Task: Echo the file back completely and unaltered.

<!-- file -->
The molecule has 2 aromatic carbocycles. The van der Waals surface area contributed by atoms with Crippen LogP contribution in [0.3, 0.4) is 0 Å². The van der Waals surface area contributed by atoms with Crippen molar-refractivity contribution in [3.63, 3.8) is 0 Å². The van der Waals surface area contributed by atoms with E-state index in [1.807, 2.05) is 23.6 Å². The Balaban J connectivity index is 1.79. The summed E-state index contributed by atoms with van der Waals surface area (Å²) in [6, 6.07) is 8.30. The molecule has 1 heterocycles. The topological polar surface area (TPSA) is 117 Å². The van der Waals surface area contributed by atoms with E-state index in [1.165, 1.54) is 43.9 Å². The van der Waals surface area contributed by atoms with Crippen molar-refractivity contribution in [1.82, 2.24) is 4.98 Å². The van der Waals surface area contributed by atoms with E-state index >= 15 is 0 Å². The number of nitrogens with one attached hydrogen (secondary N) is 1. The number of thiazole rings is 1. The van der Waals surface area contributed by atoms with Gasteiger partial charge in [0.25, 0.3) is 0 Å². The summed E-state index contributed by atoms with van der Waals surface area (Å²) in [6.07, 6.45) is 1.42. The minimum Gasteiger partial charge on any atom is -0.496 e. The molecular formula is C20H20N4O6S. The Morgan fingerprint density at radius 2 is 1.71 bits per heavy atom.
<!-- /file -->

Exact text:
The molecule has 2 aromatic carbocycles. The van der Waals surface area contributed by atoms with Crippen LogP contribution in [0.3, 0.4) is 0 Å². The van der Waals surface area contributed by atoms with Crippen molar-refractivity contribution in [3.63, 3.8) is 0 Å². The van der Waals surface area contributed by atoms with E-state index in [1.807, 2.05) is 23.6 Å². The Balaban J connectivity index is 1.79. The summed E-state index contributed by atoms with van der Waals surface area (Å²) in [6, 6.07) is 8.30. The molecule has 1 heterocycles. The topological polar surface area (TPSA) is 117 Å². The van der Waals surface area contributed by atoms with E-state index in [1.165, 1.54) is 43.9 Å². The van der Waals surface area contributed by atoms with Crippen molar-refractivity contribution in [1.82, 2.24) is 4.98 Å². The van der Waals surface area contributed by atoms with E-state index >= 15 is 0 Å². The number of nitrogens with one attached hydrogen (secondary N) is 1. The number of thiazole rings is 1. The van der Waals surface area contributed by atoms with Gasteiger partial charge in [0.25, 0.3) is 0 Å². The summed E-state index contributed by atoms with van der Waals surface area (Å²) in [6.07, 6.45) is 1.42. The minimum Gasteiger partial charge on any atom is -0.496 e. The molecular formula is C20H20N4O6S. The Morgan fingerprint density at radius 2 is 1.71 bits per heavy atom.